Separate of the legislation, federal regulators have issued guidance encouraging rail operators to review their wayside systems. The Federal Railroad Administration urged rail companies reconsider inspection, maintenance and warning thresholds. In light of East Palestine they encourage companies to develop thresholds “for single measurement, as well as multiple measurements of individual bearings to enable temperature trend analysis.”
Federal Railroad Administration chief Amitabha Bose described wayside detector procedures as “indicators of a railroad’s safety culture.”
The notice cited three different Norfolk Southern derailments just since 2021 in which burnt journal bearings likely played a role. In the first, the train crew received warnings and saw leaking lubricant when they stopped to check. They traveled into the next station without triggering other detectors. Crews hooked the suspect car onto another train without inspection or repair. A little more than 15 miles out the train derailed.
In another incident, the crew saw smoke coming from a bearing after getting a warning from a dispatcher. They waited two hours for an inspection, at which point “the electrician reported the smoke had stopped and the bearing had cooled.”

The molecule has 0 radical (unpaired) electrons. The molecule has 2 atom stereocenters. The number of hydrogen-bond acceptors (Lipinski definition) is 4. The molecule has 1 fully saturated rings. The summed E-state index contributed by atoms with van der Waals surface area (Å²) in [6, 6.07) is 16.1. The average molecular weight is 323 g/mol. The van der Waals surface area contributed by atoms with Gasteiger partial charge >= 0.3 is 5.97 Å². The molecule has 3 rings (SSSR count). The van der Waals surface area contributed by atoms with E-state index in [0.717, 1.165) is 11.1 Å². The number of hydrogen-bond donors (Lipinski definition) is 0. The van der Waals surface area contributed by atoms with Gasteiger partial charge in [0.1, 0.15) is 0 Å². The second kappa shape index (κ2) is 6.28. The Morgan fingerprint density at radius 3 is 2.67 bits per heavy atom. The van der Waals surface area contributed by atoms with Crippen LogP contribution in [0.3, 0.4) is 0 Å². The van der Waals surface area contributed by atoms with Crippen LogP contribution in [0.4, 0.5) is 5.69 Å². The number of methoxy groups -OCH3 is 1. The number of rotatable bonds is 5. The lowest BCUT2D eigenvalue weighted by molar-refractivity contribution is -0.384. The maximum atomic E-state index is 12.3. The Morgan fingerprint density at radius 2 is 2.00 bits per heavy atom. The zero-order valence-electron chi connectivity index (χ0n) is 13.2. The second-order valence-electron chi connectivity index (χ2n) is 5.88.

Seven miles later the train derailed, leaking molten paraffin wax and knocking out power for 1,200 people.
“Personnel should be encouraged and empowered to develop procedures that may temporarily impact operations, but maximize safety,” Bose wrote. “Just as those executing the procedures should be empowered to strictly adhere to those procedures, even if it delays a train.”
Clean-up and monitoring of crash site continues
Johnson said state EPA director Anne Vogel has been on the ground in East Palestine since the clean-up process began, and plans to continue as much as is needed.
While air monitoring is “not showing any issues to date,” according to Johnson, the state EPA is using federal standards to keep track of the chemical levels in East Palestine.
Legislators said they were encouraged by the commitment of the federal and state agencies to stay until the job is done, even if that means they remain for years to come.
“It’s clear our level of concern rises based not on what did happen, but what could happen,” said Senate Minority Leaders Nickie Antonio, D-Lakewood.
Ohio EMA Executive Director Sima Merick said her agency continues preparedness actions, and plans to stand alongside the other agencies and communities affected to hold Norfolk Southern accountable.
Committee member Sen. Kristina Roegner, R-Hudson, pushed for her fellow members to travel to the site to get the full picture.
“I know Senator (Michael) Rulli has been there many times, and I think it would behoove us to do the same and hear from the residents on the ground in East Palestine,” Roegner said.
The committee plans to meet again next week, according to its chair, state Sen. Bill Reineke, R-Tiffin, who also said the committee may meet in East Palestine at a later date, after the budget process is complete.